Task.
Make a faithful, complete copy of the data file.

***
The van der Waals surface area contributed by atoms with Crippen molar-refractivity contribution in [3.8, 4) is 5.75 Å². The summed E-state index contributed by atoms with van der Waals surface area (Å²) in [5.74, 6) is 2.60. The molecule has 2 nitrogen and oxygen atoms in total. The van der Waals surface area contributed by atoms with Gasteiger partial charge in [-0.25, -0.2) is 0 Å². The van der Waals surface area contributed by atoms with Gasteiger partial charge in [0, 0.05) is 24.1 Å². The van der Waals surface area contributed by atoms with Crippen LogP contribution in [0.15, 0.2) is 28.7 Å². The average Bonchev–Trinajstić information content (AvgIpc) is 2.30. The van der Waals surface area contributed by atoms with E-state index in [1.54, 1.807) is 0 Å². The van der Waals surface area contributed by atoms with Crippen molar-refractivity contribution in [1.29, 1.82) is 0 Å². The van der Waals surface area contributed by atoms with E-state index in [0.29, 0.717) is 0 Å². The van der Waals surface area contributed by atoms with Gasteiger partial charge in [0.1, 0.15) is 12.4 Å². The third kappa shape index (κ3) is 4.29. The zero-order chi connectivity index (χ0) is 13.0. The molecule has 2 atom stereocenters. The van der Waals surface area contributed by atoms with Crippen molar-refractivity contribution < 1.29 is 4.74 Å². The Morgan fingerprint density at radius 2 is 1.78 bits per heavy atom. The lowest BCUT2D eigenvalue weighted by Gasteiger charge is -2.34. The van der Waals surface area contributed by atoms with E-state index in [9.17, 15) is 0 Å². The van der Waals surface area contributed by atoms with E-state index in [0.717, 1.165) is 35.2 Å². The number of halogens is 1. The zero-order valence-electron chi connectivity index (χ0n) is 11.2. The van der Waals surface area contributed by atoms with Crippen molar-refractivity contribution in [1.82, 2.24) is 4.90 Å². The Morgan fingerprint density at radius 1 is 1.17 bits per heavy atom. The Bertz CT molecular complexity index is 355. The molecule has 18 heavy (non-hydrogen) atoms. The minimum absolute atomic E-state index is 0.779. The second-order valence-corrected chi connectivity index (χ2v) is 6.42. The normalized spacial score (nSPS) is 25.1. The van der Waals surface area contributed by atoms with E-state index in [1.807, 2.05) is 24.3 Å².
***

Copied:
The van der Waals surface area contributed by atoms with Crippen molar-refractivity contribution in [3.8, 4) is 5.75 Å². The summed E-state index contributed by atoms with van der Waals surface area (Å²) in [5.74, 6) is 2.60. The molecule has 2 nitrogen and oxygen atoms in total. The van der Waals surface area contributed by atoms with Gasteiger partial charge in [-0.25, -0.2) is 0 Å². The van der Waals surface area contributed by atoms with Gasteiger partial charge in [0, 0.05) is 24.1 Å². The van der Waals surface area contributed by atoms with Crippen LogP contribution in [0.15, 0.2) is 28.7 Å². The average Bonchev–Trinajstić information content (AvgIpc) is 2.30. The van der Waals surface area contributed by atoms with E-state index in [1.54, 1.807) is 0 Å². The van der Waals surface area contributed by atoms with Crippen molar-refractivity contribution in [1.29, 1.82) is 0 Å². The van der Waals surface area contributed by atoms with E-state index in [0.29, 0.717) is 0 Å². The van der Waals surface area contributed by atoms with Gasteiger partial charge in [0.1, 0.15) is 12.4 Å². The third kappa shape index (κ3) is 4.29. The zero-order chi connectivity index (χ0) is 13.0. The molecule has 2 atom stereocenters. The van der Waals surface area contributed by atoms with Crippen molar-refractivity contribution < 1.29 is 4.74 Å². The Morgan fingerprint density at radius 2 is 1.78 bits per heavy atom. The lowest BCUT2D eigenvalue weighted by Gasteiger charge is -2.34. The van der Waals surface area contributed by atoms with E-state index in [9.17, 15) is 0 Å². The van der Waals surface area contributed by atoms with E-state index in [0.717, 1.165) is 35.2 Å². The number of halogens is 1. The zero-order valence-electron chi connectivity index (χ0n) is 11.2. The van der Waals surface area contributed by atoms with Crippen molar-refractivity contribution in [1.82, 2.24) is 4.90 Å². The Morgan fingerprint density at radius 1 is 1.17 bits per heavy atom. The Bertz CT molecular complexity index is 355. The molecule has 18 heavy (non-hydrogen) atoms. The minimum absolute atomic E-state index is 0.779. The second-order valence-corrected chi connectivity index (χ2v) is 6.42. The normalized spacial score (nSPS) is 25.1. The van der Waals surface area contributed by atoms with E-state index in [1.807, 2.05) is 24.3 Å².